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      ULA chief says the BE-4 rocket engine’s turbopump issues are resolved

      Eric Berger · news.movim.eu / ArsTechnica · Monday, 26 October, 2020 - 15:03

    A BE-4 rocket engine undergoes tests in West Texas.

    Enlarge / A BE-4 rocket engine undergoes tests in West Texas. (credit: Blue Origin)

    Blue Origin appears to have solved some development issues related to the turbopumps in its powerful BE-4 rocket engine .

    United Launch Alliance chief executive Tory Bruno said Friday that the problem was "sorted out," and that the full-scale, flight-configured BE-4 engine is now accumulating a lot of time on the test stand. Bruno made his comments about one hour into The Space Show with David Livingston.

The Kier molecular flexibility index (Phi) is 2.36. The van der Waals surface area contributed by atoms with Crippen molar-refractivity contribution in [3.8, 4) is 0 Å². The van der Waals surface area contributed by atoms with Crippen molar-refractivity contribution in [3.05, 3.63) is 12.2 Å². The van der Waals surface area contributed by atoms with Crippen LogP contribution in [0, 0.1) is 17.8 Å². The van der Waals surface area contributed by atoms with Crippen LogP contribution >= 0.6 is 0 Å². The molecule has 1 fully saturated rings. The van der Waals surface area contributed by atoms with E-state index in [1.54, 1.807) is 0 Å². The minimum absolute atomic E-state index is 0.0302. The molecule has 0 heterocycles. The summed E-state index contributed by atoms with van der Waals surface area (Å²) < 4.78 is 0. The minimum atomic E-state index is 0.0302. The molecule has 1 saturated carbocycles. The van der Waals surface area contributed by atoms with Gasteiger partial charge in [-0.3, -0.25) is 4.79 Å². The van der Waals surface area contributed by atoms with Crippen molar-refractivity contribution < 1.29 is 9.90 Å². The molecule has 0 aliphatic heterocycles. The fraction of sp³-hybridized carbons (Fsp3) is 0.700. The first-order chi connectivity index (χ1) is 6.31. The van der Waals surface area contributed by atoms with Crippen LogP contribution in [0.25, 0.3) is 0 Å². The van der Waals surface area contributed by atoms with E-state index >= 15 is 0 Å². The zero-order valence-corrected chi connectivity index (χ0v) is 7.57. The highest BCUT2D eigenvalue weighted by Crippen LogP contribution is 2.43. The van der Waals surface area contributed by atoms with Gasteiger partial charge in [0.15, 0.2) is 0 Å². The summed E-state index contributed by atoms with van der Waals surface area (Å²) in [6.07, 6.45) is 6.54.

Bruno's company, ULA, is buying the BE-4 engine to provide thrust for the first stage of its upcoming Vulcan-Centaur rocket . This booster may make its debut next year, although ULA is still awaiting delivery of BE-4s for the first flight. Two of these large engine—each providing about 25 percent more thrust than the RS-25s used on the Space Shuttle—will power each Vulcan rocket.

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